Chapter 19. Europe’s multilingualism in the context of a European culture of standard languages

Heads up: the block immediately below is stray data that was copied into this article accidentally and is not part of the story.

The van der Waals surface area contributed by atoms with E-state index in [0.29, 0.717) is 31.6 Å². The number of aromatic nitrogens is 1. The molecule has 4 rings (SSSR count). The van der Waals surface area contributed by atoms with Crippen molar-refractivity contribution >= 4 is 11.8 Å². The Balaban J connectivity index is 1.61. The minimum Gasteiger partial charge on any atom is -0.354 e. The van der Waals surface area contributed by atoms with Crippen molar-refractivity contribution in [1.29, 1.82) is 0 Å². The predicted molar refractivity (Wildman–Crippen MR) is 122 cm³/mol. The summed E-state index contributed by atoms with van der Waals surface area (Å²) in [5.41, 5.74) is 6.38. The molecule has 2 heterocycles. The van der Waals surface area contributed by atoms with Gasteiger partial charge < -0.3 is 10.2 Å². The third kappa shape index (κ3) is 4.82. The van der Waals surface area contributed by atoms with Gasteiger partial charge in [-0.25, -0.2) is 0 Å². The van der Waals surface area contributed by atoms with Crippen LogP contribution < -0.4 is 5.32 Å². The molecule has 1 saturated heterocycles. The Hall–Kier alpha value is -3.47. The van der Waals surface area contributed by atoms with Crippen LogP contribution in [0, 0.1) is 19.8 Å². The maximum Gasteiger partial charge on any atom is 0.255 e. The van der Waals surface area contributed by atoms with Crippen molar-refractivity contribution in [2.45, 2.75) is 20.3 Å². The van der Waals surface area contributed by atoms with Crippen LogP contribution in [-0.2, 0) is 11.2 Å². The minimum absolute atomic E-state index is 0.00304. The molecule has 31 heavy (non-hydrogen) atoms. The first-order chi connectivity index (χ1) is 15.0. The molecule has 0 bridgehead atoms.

Starting from the central DYLAN question as to the conditions under which Europeans consider multilingualism as an advantage or as a drawback, the present chapter primarily discusses the historical aspects of European multilingualism. Methodically, many of the aspects dealt with are based on an analytical grid which illustrates the interrelations between the four research areas: “domains”, “language attitudes”, “language policies” and “contexts”. The fifth area “tranversal issues” (Geneva, Vienna, Berlin) and especially the aims of the Berlin research team run at right angles to this, touching on all four areas and offering a historical retrospective which provides a general overview of past and present forms of European multilingualism. Perhaps surprisingly, we depart from the assumption that the often invisible occurrences and forms of multilingualism in European history can be illuminated by taking a detour into comparative research into European standardisation histories. Thematically, the article uses examples to focus on indexicality and the social aspects of (individual) multilingualism by conducting a comparative analysis of certain periods (16th, 19th/20th and 21st century) and of distinguishable occurrences/forms (prestigious, plebeian) and trends/concepts (territoriality, non-standard, correctness, egalitarian). The mechanisms operative in the fields of linguistic attitudes and usages during the various European standardisation periods are considered from a macro-perspective. One of the focuses here is on the varied and context-specific traditions of foreign language learning from the Middle Ages where multilingualism was part of self-evident practice up to the present day and on the rediscovery of European multilingualism (19th century) which was, for example, accompanied by a fundamental critique (from the late 19th century onwards) of the principle of territoriality and uniformity. Among other things, the final section presents proposals for the periodisation of the different stages of standardisation in Europe.